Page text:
If blown to bits, modular construction allows two or more of these patrol vehicles to be recombined in the field for drivable unit.
Check out the schnoz on this one. Düsseldorf based Rheinmetall advertises its Gefas (Geschütztes Fahrzeugsystem) as the "safest, most future-proof system of its kind anywhere."
The conceptual model shown here was configured for convoy protection. Some options include a high-powered, electromagnetic, counter-IED system, an automated weapons station controlled from safely inside the vehicle, electro-optical sensor systems with downstream image processing for detecting and tracking moving targets, a 12-meter tactical radar, laser-optical sensors for detecting enemy optics, and an "instantaneously activated" smokescreen.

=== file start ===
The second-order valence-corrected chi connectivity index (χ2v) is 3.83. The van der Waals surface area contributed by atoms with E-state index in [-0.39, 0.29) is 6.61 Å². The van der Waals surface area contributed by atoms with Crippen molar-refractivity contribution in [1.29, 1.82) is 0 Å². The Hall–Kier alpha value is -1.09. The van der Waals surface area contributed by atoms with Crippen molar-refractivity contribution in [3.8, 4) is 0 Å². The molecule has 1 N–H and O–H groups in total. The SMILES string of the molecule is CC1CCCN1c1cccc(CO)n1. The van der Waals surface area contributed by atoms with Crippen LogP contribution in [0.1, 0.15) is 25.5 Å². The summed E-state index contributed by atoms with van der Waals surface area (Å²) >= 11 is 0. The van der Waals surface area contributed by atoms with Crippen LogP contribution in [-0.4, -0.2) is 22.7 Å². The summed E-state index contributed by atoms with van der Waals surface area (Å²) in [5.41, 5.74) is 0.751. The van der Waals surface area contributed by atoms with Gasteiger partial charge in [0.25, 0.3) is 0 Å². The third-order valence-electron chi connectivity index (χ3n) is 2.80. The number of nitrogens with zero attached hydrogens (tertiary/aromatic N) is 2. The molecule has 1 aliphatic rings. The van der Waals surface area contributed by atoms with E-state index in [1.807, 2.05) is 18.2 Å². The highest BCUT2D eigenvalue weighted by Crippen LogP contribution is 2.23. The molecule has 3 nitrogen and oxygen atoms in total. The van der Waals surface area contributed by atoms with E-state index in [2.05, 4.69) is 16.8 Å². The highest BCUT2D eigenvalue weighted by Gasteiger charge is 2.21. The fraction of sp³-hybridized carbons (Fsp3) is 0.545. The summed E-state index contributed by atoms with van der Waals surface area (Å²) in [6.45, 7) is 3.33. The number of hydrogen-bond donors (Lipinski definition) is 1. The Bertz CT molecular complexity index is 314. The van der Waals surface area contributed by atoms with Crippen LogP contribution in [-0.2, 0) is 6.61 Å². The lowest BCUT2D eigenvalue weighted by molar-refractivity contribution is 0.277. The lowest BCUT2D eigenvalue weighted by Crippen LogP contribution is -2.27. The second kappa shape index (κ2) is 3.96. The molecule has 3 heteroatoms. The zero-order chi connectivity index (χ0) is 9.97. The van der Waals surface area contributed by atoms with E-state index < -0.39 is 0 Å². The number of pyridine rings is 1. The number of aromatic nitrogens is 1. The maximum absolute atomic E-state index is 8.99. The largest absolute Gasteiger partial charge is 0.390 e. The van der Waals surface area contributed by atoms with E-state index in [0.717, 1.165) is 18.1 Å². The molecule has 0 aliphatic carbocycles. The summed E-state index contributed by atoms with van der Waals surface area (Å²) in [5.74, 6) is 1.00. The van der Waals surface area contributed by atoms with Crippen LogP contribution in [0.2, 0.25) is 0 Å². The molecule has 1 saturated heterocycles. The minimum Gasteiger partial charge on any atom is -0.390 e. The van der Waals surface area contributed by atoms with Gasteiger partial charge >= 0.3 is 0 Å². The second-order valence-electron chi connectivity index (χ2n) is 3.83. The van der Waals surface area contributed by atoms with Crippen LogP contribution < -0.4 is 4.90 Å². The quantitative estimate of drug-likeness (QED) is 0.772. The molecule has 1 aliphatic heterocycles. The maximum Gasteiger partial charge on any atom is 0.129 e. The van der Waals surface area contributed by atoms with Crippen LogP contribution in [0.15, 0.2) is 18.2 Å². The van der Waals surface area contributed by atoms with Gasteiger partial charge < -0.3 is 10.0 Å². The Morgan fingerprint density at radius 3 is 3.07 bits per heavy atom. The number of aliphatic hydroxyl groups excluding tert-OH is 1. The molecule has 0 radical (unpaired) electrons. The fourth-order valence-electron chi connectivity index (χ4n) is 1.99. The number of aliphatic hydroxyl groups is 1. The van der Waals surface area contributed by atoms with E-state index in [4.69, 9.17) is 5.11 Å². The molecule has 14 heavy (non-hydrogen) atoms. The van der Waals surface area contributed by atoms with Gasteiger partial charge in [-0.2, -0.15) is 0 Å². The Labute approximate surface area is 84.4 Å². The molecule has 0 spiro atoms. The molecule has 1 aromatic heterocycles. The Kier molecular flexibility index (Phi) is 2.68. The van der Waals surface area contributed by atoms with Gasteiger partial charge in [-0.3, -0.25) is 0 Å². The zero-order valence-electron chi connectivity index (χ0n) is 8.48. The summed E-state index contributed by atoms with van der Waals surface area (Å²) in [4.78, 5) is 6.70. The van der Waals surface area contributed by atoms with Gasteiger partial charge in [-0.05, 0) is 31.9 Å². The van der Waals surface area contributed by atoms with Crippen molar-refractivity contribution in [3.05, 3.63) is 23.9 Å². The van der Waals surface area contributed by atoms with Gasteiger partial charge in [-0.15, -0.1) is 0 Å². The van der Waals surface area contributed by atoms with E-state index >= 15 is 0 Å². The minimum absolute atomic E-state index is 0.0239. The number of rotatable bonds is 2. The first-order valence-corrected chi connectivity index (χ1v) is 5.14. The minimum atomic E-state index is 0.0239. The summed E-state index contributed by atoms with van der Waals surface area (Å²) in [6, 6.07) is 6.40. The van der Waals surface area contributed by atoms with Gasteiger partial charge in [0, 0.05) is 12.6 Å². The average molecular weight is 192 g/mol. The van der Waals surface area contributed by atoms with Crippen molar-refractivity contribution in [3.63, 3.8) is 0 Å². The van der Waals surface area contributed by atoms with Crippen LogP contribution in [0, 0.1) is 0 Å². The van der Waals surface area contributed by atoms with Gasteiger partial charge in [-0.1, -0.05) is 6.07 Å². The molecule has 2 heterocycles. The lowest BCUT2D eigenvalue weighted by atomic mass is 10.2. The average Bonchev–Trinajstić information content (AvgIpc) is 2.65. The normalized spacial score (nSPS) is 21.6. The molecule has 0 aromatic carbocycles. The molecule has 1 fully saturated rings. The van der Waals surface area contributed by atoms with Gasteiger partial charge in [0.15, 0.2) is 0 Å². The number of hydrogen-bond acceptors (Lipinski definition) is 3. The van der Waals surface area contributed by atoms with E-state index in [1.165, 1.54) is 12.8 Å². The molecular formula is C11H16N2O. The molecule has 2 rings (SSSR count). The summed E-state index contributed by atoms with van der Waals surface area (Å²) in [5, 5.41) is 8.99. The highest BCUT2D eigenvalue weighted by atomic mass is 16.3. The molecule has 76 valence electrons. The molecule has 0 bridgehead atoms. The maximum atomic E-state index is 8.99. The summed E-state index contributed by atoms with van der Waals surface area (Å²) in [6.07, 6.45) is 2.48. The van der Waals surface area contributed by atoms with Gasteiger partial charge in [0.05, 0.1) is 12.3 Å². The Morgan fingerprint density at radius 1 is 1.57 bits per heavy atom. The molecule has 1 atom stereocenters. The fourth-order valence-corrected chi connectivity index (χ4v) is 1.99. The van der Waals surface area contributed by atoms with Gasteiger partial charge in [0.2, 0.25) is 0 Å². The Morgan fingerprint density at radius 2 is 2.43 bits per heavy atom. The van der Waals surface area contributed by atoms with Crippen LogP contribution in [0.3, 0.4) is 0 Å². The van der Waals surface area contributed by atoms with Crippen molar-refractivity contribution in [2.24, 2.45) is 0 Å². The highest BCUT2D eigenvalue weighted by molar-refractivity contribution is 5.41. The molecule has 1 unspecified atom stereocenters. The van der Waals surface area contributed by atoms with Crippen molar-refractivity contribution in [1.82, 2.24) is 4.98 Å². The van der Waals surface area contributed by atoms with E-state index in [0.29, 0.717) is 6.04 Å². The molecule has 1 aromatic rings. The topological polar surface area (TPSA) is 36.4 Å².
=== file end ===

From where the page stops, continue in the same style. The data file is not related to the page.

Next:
Gefas replaces standard steering and braking with a hybrid-electric Renk "drive by wire" system. Each Timoney double-wishbone axle has its own electric drive (comes in 4x4 to 8x8) which--along with the all-wheel-steering and run-flat, auto-inflating tires--gives you a better chance of gettin' in or out of a fracas. Up to six passengers ride in a suspended safety cell attached to the roof, protecting them from landmines and booby traps.
But what really distinguishes the Gefas is its modular, building-block assembly. The modules, composed of axles, power pack, and a main building block, are held together by connectors that can break at predetermined points when damaged in battle. This allows the surviving modules to be reconnected to form a another completely viable vehicle, according to Rheinmetall.